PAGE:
America’s veterans deservedly take the spotlight every year on November 11 as we recognize their commitment to our country, but according to Fisher & Phillips, a national management-side labor and employment law firm, private employers need to remember re-employment obligations to veterans who proudly protect and serve us all year.
The Uniformed Services Employment and Reemployment Rights Act (USERRA), enacted in 1994, established rights and responsibilities for uniformed service members and their civilian employers. It offers protections to veterans to help ease the process of returning to civilian life once their military service is complete. The act requires employers to reemploy veterans, grant leave to reservists for military training, and ensure no one who was or is in the armed forces is discriminated against based on their military service.
“USERRA allows employees of private employers to serve their country knowing they will have jobs to come home to,” said Teresa Valderrama, partner in the Houston office of Fisher & Phillips. “In my experience, employers want to help returning veterans, but they are often surprised about the requirements of the statute and can be frustrated over the disruption of reinstating an employee who has been away for years. Sometimes an employer may actually need to promote a returning employee if the employee can show that she would have received a promotion while she was on military leave.”
USERRA requires civilian employers to:
- Reemploy veterans who left for training or to serve in the armed forces once they have completed their service, (even if they have been gone as long as five years);
- Allow reservists to leave for military trainings and examinations;
- Provide health benefits to servicemen when they are fulfilling military duties; and
- Ensure that new employees, current employees, and employees currently on leave do not face discrimination based on military service.
Common Questions from Civilian Employers
Q: Are employers required to reinstate former employees who have been away fulfilling military service?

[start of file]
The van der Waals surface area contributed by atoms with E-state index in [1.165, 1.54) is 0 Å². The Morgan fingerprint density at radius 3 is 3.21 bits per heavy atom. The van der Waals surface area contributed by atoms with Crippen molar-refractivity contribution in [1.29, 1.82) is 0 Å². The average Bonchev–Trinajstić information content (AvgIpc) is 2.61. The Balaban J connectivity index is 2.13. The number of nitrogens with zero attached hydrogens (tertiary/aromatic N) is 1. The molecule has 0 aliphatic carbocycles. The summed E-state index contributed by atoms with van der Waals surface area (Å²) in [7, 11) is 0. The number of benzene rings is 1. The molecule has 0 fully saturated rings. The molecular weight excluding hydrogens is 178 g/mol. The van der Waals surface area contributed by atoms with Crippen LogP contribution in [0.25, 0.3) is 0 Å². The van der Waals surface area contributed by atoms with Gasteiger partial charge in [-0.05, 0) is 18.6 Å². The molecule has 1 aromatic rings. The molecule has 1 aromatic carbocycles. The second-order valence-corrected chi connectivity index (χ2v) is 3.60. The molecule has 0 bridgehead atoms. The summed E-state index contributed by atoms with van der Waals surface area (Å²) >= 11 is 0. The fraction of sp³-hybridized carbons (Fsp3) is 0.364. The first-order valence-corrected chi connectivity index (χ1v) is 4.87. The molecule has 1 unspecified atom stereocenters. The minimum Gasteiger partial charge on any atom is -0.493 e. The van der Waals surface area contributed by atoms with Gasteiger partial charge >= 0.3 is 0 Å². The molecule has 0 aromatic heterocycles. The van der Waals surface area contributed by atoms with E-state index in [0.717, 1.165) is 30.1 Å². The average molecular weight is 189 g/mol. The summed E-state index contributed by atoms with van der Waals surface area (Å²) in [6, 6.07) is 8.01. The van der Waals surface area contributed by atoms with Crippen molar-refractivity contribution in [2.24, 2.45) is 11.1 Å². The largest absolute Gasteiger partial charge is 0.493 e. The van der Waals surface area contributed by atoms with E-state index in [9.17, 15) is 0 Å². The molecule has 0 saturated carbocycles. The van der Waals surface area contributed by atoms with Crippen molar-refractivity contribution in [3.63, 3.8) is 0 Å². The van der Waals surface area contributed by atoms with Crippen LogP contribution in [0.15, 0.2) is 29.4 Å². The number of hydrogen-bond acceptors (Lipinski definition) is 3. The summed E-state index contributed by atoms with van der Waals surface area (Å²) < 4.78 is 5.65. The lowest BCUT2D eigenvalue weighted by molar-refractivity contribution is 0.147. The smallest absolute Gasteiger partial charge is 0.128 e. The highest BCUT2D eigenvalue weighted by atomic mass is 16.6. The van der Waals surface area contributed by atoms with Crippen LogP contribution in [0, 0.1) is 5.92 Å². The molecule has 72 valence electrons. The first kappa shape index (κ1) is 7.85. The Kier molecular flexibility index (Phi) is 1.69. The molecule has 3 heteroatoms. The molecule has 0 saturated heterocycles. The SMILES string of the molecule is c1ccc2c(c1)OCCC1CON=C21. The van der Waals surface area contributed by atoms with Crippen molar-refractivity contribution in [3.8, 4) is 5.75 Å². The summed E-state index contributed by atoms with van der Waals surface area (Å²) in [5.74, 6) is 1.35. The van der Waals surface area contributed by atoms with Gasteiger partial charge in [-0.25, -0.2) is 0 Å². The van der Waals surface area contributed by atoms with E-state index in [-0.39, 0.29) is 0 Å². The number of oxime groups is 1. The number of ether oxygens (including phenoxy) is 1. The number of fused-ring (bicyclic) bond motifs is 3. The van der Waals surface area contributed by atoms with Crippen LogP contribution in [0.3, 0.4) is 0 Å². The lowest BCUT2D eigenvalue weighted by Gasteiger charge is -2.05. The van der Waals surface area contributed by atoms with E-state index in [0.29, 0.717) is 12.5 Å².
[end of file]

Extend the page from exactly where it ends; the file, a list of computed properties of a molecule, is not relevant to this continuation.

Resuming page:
A: Yes. If employees leave a company for military service, employers are required to reemploy them for five years following their departures. This applies to those who have completed their service or who are honorably dismissed. Employers should treat the departures as furloughs. As such, employers are required to allow employees to keep health coverage provided by the employer while they are away (though the employee is still required to pay up to 102% of his share of the premium during extended leaves).
Q: Are employers required to reinstate returning veterans to the same positions they held prior to departing?
A: Typically, yes. Employers must reinstate returning veterans to the positions they would have held if they had not left, which may require employers to give the returning veterans promotions, salary increases, or additional training immediately upon return. This is known as the ”escalator principle.” In addition to reinstating the employee to the position he would have had if he never left, employers are required to immediately offer the employee and his dependents benefits available to employees in the position (i.e., no “waiting period”).
Q: How much time do returning employees have to complete applications for reemployment?
A: For leaves of greater than 30 days but less than 6 months, returning employees must submit an application for reinstatement within 14 days after completing their period of uniformed service, or if this is not possible through no fault of the employee, no later than one calendar day after notice becomes possible. For longer leaves, the returning employee has up to 90 days.
Q: Are employers required to allow reservists to leave for all training requested, even if some may interfere with important deadlines?
A: In short, yes. According to the Employer Support of the Guard and Reserve, a Department of Defense office, employees are only required to give reasonable notice. Employers cannot veto the timing, frequency or duration of the leave. Employers may contact the employees’ Commanding Officers in an effort to resolve conflicts. The Commanding Officers will try to accommodate reasonable requests to reschedule military training, unless doing so would detract from unit readiness and mission accomplishment.
“It is important that employers understand the law to make sure that any battles take place out in the field and not in the courtroom,” said Valderrama. “For employers, it is a delicate balance between fulfilling their commitment to the brave men and women who serve and managing the demands of their business.”